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Table 7 Filter materials were coated on the Faustel laminator 12-12-91, 1-28-92;:.and.-3-3-9.2:. See attached data sheEts for.additional information on actual levels of loading per filter and calculation methods. Filters used were 12mm in length. Flow = 1LPM Duration = 5min. 10 sec. Gas Purge = Nitrogen (Faustel trial numbers: 2674101, 2678601, 2681501) Avg Mass Eluted (g) Avg Start Avg End pH pH Low Lactic 1.2E-04 6.222 4.516 High Lactic 1.1E-04 6.008 4.533 B-3/Lactic 3.3E-05 6.156 5.045 Low Levulinic 7.3E-05 6.012 4.969 High Levulinic . 7.3E-05 6.051 4.967 B-3/Levulinic 3.4E-05 6.160 5.235 Lt Citric 7.8E-06 6.063 5.995 Heavy Citric 4.8E-05 5.924 5.215 Low B-3/Low Citric 4.4E-06 6.288 6.246 High B-3/High Citric 4.9E-06 6.278 6.199 Low B-3 5.5E-06 6.191 6.155 High B-3 5.5E-06 6.196 6.141 Heavy Water 5.3E-06 6.475 6.428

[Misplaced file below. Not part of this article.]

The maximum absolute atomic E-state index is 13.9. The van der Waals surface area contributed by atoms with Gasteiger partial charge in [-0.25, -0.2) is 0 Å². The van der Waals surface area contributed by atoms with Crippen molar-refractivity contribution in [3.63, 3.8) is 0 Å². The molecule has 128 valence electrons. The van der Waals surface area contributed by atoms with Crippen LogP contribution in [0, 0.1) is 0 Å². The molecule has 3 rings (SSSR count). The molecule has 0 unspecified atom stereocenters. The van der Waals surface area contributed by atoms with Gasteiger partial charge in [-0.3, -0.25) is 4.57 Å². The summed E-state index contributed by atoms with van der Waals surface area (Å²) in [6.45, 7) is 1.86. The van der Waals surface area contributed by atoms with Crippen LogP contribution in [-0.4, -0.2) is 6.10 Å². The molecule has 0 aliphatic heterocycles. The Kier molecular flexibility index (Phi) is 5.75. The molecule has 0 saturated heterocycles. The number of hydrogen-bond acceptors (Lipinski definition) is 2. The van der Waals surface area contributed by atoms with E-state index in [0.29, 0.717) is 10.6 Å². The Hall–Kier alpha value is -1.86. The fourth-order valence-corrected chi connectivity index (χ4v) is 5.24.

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Table 8 EFFECT OF FILTER LENGTH ON YIELDS 50968 7566 citric/gly L mm vnic/ tnic/ %vni tar/ t/ t/v intercept remv. coeff. 10 8.61 228.95 3.76 24U7.89 10.52 279.52 tar 2678.92 -0.01342 30 5.45 147.44 3.69 1692.31 11.48 310.73 nic 267.6309 -0.01814 49 4.48 112.99 3.97 1428.57 12.64 318.75 vn i c 9.79078 - 0. 01681 , citric/ I L mm vnic/ tnic/ %vni tar/ t/ t/v 10 8.45 225.68 3.74 2486.49 11.02 294.26 tar 2811. 655 - 0. 0142 30 5.67 149.38 3.79 1765.43 11.82 311.48 nic 264.8595 -0.01784' 49 4.50 112.66 4.00 1430.38 12.70 317.59 vnic 9.688654 -0.01617 water L mm vnic/ tnic/ %vni tar/ t/ t/v 10 10.39 242.67 4.28 2546.67 10.49 245.22, tar 2857.92 - 0. 01293 30 8.41 182.05 4.62 1884.62 10.35 224.15 nic 270.9668 -0.01235 49 7.35 150.00 4.90 1539.47 10.26 209.56 vnic 11.22764 -0.00889 ' levulinic L mm vnic/ tnic/ %vni tar/ t/ t/v 10 6.46 215.07 3.00 2369.86 11.02 366.84 tar 2726.715 -0.0133 30 4.50 155.84 2.89 1857.14 11.92 412.70 n i c 256.9435 - 0. 01712 49 3.34 110.26 3.03 1410.26 12.79 422.10 vnic 7.59308 -0.01692 lactic L mm vnic/ tnic/ %vni tar/ t/ t/v 10 5.96 227.63 2.62 2421.05 10.64 406.45 tar 2682.429 -0.01262 30 3.13 156.25 2.00 1750.00 11.20 558.88 n ic 255. 3081 - 0. 01438 49 2.67 130.12 2.05 1481.93 11.39 555.30 vnic 6.795595 -0.02069 L mm - filter length in millimeters vnic/p - volatile nicotine per puff ug tniv/p - total nicotine per puff ug %vnic - percent volatile nicotine tar/p - 'tar' per puff ug t/n - 'tar' to nicotine ratio t/vn - 'tar'to volatile nicotine ratio intercept - zero filter length quantity prediction ug remov. coeff. - filtration removal coefficient, k in CL=CO*exp(k*L)